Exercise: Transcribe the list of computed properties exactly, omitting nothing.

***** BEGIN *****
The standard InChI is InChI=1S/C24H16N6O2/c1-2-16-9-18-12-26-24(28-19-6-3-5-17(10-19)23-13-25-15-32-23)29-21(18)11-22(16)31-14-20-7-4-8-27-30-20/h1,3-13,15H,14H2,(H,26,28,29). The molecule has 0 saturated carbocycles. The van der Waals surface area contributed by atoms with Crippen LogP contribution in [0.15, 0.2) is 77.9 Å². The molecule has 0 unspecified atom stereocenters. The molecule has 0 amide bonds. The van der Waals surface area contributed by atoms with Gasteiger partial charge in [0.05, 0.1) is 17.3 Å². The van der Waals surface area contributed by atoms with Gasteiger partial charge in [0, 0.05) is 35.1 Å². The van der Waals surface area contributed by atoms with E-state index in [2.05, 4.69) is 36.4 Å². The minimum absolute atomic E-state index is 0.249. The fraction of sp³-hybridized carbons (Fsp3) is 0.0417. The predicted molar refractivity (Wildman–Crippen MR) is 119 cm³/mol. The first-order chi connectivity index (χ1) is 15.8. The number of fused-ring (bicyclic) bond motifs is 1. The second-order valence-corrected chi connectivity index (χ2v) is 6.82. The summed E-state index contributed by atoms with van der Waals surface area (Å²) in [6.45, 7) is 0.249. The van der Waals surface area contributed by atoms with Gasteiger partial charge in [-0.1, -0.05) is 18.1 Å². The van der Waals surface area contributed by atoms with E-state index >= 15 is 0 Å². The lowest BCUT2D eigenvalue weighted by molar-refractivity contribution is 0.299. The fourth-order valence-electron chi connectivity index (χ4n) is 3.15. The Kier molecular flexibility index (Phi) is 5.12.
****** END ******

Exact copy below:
The standard InChI is InChI=1S/C24H16N6O2/c1-2-16-9-18-12-26-24(28-19-6-3-5-17(10-19)23-13-25-15-32-23)29-21(18)11-22(16)31-14-20-7-4-8-27-30-20/h1,3-13,15H,14H2,(H,26,28,29). The molecule has 0 saturated carbocycles. The van der Waals surface area contributed by atoms with Crippen LogP contribution in [0.15, 0.2) is 77.9 Å². The molecule has 0 unspecified atom stereocenters. The molecule has 0 amide bonds. The van der Waals surface area contributed by atoms with Gasteiger partial charge in [0.05, 0.1) is 17.3 Å². The van der Waals surface area contributed by atoms with Gasteiger partial charge in [0, 0.05) is 35.1 Å². The van der Waals surface area contributed by atoms with E-state index in [2.05, 4.69) is 36.4 Å². The minimum absolute atomic E-state index is 0.249. The fraction of sp³-hybridized carbons (Fsp3) is 0.0417. The predicted molar refractivity (Wildman–Crippen MR) is 119 cm³/mol. The first-order chi connectivity index (χ1) is 15.8. The number of fused-ring (bicyclic) bond motifs is 1. The second-order valence-corrected chi connectivity index (χ2v) is 6.82. The summed E-state index contributed by atoms with van der Waals surface area (Å²) in [6.45, 7) is 0.249. The van der Waals surface area contributed by atoms with Gasteiger partial charge in [-0.1, -0.05) is 18.1 Å². The van der Waals surface area contributed by atoms with E-state index >= 15 is 0 Å². The lowest BCUT2D eigenvalue weighted by molar-refractivity contribution is 0.299. The fourth-order valence-electron chi connectivity index (χ4n) is 3.15. The Kier molecular flexibility index (Phi) is 5.12.